On the New York Stock Exchange, declines outpaced gainers by a 4-3 margin.

»

Kennedy's margin of victory was only 719,000.

ACCOUNTING, COMMERCE the difference between the total cost of making and selling something and the price it is sold for: a low/poor margin »

Intense competition leads to lower prices and margins.

a high/good margin »

They wanted to produce higher margin products.

a margin on sth »

The company will make a whopping 80% margin on this sale.

»

Our increased profits are due to improved margins.

BANKING the difference between the amount of a loan and the value of the collateral (= property to be given to the lender if the money is not paid back): »

The risk of default needs to be correctly priced in the bank's loan margins.

FINANCE, STOCK MARKET money, shares, etc. that a client gives to a broker to hold, that protect the broker from loss on a contract
Compare MARGIN ACCOUNT(Cf. ↑margin account)
on margin — Cf. on margin
See also GROSS MARGIN(Cf. ↑gross margin), NET INTEREST MARGIN(Cf. ↑net interest margin), NET MARGIN(Cf. ↑net margin), OPERATING MARGIN(Cf. ↑operating margin), PROFIT MARGIN(Cf. ↑profit margin)

Financial and business terms. 2012.

Synonyms:

Look at other dictionaries:

  • margin — mar·gin / mär jən/ n 1: the difference between net sales and the cost of the merchandise sold from which expenses are usu. met or profits derived 2: the amount by which the market value of collateral is greater than the face value of a loan 3 a:… …   Law dictionary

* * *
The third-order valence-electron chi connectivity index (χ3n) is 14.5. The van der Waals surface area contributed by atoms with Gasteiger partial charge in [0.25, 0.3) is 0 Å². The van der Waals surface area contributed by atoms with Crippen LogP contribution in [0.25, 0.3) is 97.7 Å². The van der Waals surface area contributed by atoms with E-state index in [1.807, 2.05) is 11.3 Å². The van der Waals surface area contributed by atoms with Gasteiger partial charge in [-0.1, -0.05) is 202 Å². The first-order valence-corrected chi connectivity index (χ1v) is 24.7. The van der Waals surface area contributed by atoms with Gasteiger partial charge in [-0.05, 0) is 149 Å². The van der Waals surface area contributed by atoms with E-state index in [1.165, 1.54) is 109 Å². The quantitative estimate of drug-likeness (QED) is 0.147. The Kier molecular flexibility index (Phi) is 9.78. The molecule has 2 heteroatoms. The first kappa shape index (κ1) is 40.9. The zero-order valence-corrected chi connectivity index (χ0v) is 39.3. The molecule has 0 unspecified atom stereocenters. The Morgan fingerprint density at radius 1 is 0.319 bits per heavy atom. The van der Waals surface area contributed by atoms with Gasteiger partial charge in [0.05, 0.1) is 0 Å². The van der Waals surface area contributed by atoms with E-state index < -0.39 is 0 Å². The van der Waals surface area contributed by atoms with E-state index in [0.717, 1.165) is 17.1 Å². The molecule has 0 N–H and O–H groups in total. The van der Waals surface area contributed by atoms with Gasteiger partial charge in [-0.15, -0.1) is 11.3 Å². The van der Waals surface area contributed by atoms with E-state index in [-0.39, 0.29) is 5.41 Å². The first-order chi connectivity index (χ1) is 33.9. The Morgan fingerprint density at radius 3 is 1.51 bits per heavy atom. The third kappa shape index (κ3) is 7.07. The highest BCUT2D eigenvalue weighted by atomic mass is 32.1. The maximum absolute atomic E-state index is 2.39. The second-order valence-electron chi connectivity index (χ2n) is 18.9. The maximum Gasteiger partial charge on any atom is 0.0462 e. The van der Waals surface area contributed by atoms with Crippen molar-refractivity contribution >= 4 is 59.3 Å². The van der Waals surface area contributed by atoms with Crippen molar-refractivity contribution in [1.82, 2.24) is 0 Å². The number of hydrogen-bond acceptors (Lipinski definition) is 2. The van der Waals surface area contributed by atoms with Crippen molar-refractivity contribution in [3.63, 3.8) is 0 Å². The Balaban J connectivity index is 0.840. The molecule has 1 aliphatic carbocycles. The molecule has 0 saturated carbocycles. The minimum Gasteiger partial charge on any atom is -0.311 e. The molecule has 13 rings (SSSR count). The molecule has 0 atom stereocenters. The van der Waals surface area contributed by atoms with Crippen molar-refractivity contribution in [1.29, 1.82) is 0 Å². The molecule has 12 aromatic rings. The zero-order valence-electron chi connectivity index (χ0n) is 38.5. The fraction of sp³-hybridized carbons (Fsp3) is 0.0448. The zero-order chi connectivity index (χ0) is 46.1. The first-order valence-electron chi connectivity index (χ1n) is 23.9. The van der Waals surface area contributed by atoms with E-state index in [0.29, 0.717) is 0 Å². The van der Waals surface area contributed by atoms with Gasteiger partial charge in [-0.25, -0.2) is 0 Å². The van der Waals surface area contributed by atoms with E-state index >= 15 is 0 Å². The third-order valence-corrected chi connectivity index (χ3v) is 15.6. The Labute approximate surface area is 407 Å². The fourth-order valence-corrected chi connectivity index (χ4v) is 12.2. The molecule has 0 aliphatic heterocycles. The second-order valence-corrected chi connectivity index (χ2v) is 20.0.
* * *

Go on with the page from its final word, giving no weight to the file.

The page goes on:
• Margin — may refer to: Margin (economics) Margin (finance), a type of financial collateral used to cover credit risk Margin (typography), the white space that surrounds the content of a page Margin (machine learning), the distance between a decision… …   Wikipedia

  • margin — [mär′jən] n. [ME margine < L margo (gen. marginis): see MARK1] 1. a border, edge, or brink [the margin of the pond] 2. the blank space around the printed or written area on a page or sheet 3. a limit to what is desirable or possible 4 …   English World dictionary

  • Margin — Mar gin, n. [OE. margine, margent, L. margo, ginis. Cf. {March} a border, {Marge}.] 1. A border; edge; brink; verge; as, the margin of a river or lake. [1913 Webster] 2. Specifically: The part of a page at the edge left uncovered in writing or… …   The Collaborative International Dictionary of English

  • Margin — Mar gin, v. t. [imp. & p. p. {Margined}; p. pr. & vb. n. {Marginging}.] 1. To furnish with a margin. [1913 Webster] 2. To enter in the margin of a page. [1913 Webster] …   The Collaborative International Dictionary of English

  • margin — ► NOUN 1) an edge or border. 2) the blank border on each side of the print on a page. 3) the furthest reach or limit. 4) an amount above or below a given level. ● margin of error Cf. ↑margin of error …   English terms dictionary

  • margin — 1 *border, verge, edge, rim, brim, brink Analogous words: bound, end, term, confine, *limit: penumbra (see SHADE) 2 *room, berth, play, elbowroom, leeway, clearance …   New Dictionary of Synonyms

  • margin — [n] border; room around something allowance, bound, boundary, brim, brink, compass, confine, edge, elbowroom*, extra, field, frame, hem, latitude, leeway, limit, lip, perimeter, periphery, play, rim, scope, selvage, shore, side, skirt, space,… …   New thesaurus

  • margin — the difference between the selling price and the purchase price of an item usually expressed as a percentage of the selling price. Compare mark up. Glossary of Business Terms Financial safeguards to ensure that clearing members (usually companies …   Financial and business terms

  • margin — noun 1 empty space at the side of a page in a book, etc. ADJECTIVE ▪ generous, wide ▪ Leave a generous margin on the left. ▪ narrow ▪ left, right …   Collocations dictionary